Want a picture of Jesus partying with Elvis and a T-800 class Terminator? No problem! How about a picture of that time you stopped the JFK assassination? We'd have that one too. The entirety of the best motion picture for 5 years from now? Or that same film instead starring Jesus, Elvis and the T-800? If you don't mind not having the sound, we can do both of those as well!

It's an impossible idea, but in a wonderfully mind boggling way.
posted by quin at 7:31 AM on September 21, 2011 [1 favorite]


It's an impossible idea, but in a wonderfully mind boggling way.

You could fund it with the copyright infringement lawsuits you would be able to bring.
posted by Rock Steady at 7:53 AM on September 21, 2011 [1 favorite]


That chart of number of photos/time looks kind of hard to belive. I would expect there would be a HUGE jump in the number of pictures taken as digital cameras and storage took off compared to the growth factor before that, which would have been tied to how many pictures people could afford to take and develop.

---

Quin: thanks to the pigeonhole principle the index to those images would have to be as long as the images themselves.

So for example, if each image was 10mb, the index would also have to contain 80*220 bits. In other words the index would simply be a lossless encoding of the original image. And actually you wouldn't even need any storage Just write a program that would convert an index into the image that would be generated for that image. In fact, you could just view the index as a single bitmap if you wanted.

So actually, if you generated all the possible images at a certain size, you would actually be back to where you started: You would have no more then then you have now.

"generating" an image (i.e. Jesus riding on a dinosaur) would take as much computational effort as generating it on the fly.
posted by delmoi at 7:54 AM on September 21, 2011


Also, facebook image storage sucks. The images are not only scaled down but WAY to much JPEG compression is applied and as a result they look like crap
posted by delmoi at 7:56 AM on September 21, 2011


How many are there? All of them.
posted by blue_beetle at 7:59 AM on September 21, 2011


by 1960 it is estimated that 55% of photos were of babies.

By 2012, 60% of photos were of cute cats.
posted by jeather at 8:20 AM on September 21, 2011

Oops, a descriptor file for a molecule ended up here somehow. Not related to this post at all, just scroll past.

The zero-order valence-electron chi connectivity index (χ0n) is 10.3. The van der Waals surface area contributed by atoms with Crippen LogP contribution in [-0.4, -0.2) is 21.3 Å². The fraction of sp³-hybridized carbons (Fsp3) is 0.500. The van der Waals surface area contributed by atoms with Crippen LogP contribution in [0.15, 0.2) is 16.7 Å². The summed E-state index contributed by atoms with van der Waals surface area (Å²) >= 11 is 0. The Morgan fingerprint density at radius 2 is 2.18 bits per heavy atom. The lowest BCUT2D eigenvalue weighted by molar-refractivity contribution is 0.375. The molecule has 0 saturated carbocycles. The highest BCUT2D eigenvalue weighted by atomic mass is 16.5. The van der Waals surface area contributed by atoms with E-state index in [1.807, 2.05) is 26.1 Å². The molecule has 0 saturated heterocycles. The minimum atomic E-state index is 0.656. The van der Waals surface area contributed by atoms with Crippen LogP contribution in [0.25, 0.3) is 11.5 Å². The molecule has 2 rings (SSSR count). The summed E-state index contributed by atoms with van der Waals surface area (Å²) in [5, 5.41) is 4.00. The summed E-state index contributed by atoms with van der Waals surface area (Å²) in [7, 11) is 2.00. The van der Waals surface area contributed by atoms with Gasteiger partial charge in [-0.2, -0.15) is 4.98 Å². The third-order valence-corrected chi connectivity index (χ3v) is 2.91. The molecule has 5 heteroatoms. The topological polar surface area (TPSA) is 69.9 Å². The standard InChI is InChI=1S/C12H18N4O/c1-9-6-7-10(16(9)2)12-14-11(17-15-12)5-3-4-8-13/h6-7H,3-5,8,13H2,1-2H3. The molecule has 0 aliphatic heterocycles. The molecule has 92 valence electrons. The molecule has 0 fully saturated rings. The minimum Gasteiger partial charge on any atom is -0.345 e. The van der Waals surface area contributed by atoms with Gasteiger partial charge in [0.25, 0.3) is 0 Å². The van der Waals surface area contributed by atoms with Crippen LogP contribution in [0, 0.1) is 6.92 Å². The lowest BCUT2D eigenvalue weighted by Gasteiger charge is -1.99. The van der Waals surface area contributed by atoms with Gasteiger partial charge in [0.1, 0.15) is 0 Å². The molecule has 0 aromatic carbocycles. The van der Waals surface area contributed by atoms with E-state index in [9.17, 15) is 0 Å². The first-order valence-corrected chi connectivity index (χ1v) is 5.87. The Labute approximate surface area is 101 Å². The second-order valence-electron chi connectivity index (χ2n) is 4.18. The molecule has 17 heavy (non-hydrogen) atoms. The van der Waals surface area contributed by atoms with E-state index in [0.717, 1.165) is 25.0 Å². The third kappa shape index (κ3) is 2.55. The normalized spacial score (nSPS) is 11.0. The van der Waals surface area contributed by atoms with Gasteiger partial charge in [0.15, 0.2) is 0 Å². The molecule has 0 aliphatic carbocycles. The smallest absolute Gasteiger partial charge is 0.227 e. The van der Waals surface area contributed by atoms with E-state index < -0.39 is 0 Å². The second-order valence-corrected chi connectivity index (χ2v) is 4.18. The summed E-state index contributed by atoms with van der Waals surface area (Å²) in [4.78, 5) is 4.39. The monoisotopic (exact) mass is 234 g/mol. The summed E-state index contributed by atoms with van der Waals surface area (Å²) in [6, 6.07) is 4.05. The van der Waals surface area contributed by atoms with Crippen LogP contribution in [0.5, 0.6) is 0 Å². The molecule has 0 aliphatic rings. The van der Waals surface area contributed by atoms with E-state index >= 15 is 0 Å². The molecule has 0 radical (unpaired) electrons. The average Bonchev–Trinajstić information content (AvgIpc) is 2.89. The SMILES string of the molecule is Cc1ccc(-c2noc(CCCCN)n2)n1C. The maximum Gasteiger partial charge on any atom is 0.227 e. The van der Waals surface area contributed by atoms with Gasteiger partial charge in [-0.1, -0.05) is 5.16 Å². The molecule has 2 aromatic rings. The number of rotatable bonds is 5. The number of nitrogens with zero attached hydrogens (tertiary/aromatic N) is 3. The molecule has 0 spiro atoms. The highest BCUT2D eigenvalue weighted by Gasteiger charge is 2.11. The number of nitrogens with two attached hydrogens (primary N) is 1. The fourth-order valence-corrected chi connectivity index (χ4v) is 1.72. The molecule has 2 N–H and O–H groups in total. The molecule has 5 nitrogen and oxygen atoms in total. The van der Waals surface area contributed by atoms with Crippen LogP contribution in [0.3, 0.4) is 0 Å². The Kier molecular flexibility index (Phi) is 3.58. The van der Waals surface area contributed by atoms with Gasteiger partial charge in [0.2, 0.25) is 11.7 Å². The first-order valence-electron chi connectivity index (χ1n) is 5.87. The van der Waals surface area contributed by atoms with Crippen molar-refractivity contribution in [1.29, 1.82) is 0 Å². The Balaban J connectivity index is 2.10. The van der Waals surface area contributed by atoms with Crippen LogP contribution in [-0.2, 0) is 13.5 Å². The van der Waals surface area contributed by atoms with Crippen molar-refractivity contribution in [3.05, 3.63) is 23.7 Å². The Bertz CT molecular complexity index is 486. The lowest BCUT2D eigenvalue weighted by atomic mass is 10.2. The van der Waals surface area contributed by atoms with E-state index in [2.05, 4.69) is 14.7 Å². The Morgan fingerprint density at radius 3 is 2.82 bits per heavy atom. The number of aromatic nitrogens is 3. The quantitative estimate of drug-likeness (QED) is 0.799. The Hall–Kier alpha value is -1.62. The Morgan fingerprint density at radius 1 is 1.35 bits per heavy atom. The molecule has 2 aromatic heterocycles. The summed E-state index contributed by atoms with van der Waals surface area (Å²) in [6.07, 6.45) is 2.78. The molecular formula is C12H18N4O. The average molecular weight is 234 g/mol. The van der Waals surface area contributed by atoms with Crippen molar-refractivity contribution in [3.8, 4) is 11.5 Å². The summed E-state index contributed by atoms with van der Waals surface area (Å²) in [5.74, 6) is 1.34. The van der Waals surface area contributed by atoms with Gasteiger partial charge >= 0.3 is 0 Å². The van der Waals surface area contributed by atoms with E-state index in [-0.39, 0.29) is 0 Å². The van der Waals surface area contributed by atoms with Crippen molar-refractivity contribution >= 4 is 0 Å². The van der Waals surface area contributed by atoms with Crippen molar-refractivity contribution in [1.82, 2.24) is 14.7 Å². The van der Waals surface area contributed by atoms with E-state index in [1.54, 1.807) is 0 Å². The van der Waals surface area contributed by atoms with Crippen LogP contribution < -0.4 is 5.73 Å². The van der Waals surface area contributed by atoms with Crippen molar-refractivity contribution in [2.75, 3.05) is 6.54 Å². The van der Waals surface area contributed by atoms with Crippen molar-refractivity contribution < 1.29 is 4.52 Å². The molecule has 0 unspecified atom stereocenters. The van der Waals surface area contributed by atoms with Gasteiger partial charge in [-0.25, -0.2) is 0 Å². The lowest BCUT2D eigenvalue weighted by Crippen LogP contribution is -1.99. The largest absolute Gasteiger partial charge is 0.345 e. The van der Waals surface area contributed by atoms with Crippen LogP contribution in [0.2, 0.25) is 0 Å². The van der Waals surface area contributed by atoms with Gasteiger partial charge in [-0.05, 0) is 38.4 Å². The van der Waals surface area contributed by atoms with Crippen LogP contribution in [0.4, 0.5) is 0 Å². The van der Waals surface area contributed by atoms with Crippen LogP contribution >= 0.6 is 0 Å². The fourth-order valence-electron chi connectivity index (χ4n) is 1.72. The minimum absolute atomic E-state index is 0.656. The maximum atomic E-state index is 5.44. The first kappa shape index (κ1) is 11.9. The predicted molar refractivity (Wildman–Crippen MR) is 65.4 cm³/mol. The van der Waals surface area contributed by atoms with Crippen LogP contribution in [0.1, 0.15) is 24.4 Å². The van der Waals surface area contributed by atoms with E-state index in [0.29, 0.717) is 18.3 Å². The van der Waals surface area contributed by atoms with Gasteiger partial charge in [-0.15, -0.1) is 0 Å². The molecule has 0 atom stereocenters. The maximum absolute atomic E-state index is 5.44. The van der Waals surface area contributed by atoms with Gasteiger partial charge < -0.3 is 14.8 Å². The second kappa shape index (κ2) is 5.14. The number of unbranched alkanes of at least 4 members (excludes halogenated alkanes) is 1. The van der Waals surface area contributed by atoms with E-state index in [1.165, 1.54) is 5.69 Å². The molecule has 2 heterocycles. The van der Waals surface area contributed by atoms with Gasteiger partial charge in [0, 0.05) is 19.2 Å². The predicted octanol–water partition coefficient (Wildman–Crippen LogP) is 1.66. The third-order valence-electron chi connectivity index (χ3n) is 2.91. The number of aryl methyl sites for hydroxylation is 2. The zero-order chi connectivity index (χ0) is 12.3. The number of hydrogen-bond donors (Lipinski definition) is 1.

he'd have generated every image to ever exist, and ever image that never existed

"The Library of Babel", Jorge Luis Borges, 1941.
posted by stebulus at 9:11 AM on September 21, 2011 [1 favorite]


Agreed. Way too many.
posted by mrgrimm at 9:20 AM on September 21, 2011


50 Unexplainable Black & White Photos (possibly nsfw).
posted by homunculus at 9:53 AM on September 21, 2011


Quin: There's an infinite number of monkeys outside who want to talk to us about this script for Hamlet they've worked out.
posted by TedW at 10:00 AM on September 21, 2011 [1 favorite]


This is an interesting article but Facebook isn't really a photo 'library.'
posted by carter at 10:39 AM on September 21, 2011 [1 favorite]


The article + chart are pretty mindblowing (though I wonder how they calculated the photographic data - I'm skeptical of their claim that "Kodak's employment statistics [are] a reasonable proxy for how many photos were taken"...)

The line about "how many of these treasured memories are confined to our shoeboxes as lost relics of a pre-digital era?" just irks me, though. The idea that photographs and such are "lost" just by virtue of not being accessible online seems short-sighted, though I guess it's a natural enough feeling for people to have the Era of the Cloud.

Still, I worry much more about permenantly losing the digital images I have of myself as a young woman than I do about permenantly losing the physical snapshots of myself as a child that my parents have in shoeboxes at their place (well, maybe I'd worry more about it if various relatives didn't also have copies of many of them). Not so much in the short-term, but certainly in the long term.
posted by bubukaba at 12:10 PM on September 21, 2011